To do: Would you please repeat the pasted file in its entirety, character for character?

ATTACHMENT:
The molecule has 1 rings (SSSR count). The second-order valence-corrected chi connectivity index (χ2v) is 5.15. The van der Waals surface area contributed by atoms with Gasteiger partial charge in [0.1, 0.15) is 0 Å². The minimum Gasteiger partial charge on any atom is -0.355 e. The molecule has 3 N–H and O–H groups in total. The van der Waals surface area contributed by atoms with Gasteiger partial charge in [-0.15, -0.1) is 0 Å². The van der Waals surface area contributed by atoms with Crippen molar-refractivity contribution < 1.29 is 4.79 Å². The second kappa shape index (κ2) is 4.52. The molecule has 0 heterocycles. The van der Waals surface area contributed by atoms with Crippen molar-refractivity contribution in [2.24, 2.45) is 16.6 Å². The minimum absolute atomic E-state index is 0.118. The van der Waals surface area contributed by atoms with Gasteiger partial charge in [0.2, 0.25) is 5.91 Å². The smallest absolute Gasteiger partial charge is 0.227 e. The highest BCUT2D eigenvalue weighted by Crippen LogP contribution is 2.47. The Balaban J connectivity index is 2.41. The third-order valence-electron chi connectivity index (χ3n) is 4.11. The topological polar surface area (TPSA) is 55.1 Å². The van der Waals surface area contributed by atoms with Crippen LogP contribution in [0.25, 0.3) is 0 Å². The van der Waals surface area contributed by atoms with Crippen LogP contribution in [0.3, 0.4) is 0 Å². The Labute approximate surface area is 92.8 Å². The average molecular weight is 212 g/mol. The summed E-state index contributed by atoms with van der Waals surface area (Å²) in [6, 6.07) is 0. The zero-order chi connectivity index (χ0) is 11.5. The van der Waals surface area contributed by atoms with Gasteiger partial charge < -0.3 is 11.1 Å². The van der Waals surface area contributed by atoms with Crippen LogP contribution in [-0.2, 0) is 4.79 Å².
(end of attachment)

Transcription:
The molecule has 1 rings (SSSR count). The second-order valence-corrected chi connectivity index (χ2v) is 5.15. The van der Waals surface area contributed by atoms with Gasteiger partial charge in [0.1, 0.15) is 0 Å². The minimum Gasteiger partial charge on any atom is -0.355 e. The molecule has 3 N–H and O–H groups in total. The van der Waals surface area contributed by atoms with Gasteiger partial charge in [-0.15, -0.1) is 0 Å². The van der Waals surface area contributed by atoms with Crippen molar-refractivity contribution < 1.29 is 4.79 Å². The second kappa shape index (κ2) is 4.52. The molecule has 0 heterocycles. The van der Waals surface area contributed by atoms with Crippen molar-refractivity contribution in [2.24, 2.45) is 16.6 Å². The minimum absolute atomic E-state index is 0.118. The van der Waals surface area contributed by atoms with Gasteiger partial charge in [0.2, 0.25) is 5.91 Å². The smallest absolute Gasteiger partial charge is 0.227 e. The highest BCUT2D eigenvalue weighted by Crippen LogP contribution is 2.47. The Balaban J connectivity index is 2.41. The third-order valence-electron chi connectivity index (χ3n) is 4.11. The topological polar surface area (TPSA) is 55.1 Å². The van der Waals surface area contributed by atoms with Crippen LogP contribution in [0.25, 0.3) is 0 Å². The van der Waals surface area contributed by atoms with Crippen LogP contribution in [0.3, 0.4) is 0 Å². The Labute approximate surface area is 92.8 Å². The average molecular weight is 212 g/mol. The summed E-state index contributed by atoms with van der Waals surface area (Å²) in [6, 6.07) is 0. The zero-order chi connectivity index (χ0) is 11.5. The van der Waals surface area contributed by atoms with Gasteiger partial charge < -0.3 is 11.1 Å². The van der Waals surface area contributed by atoms with Crippen LogP contribution in [-0.2, 0) is 4.79 Å².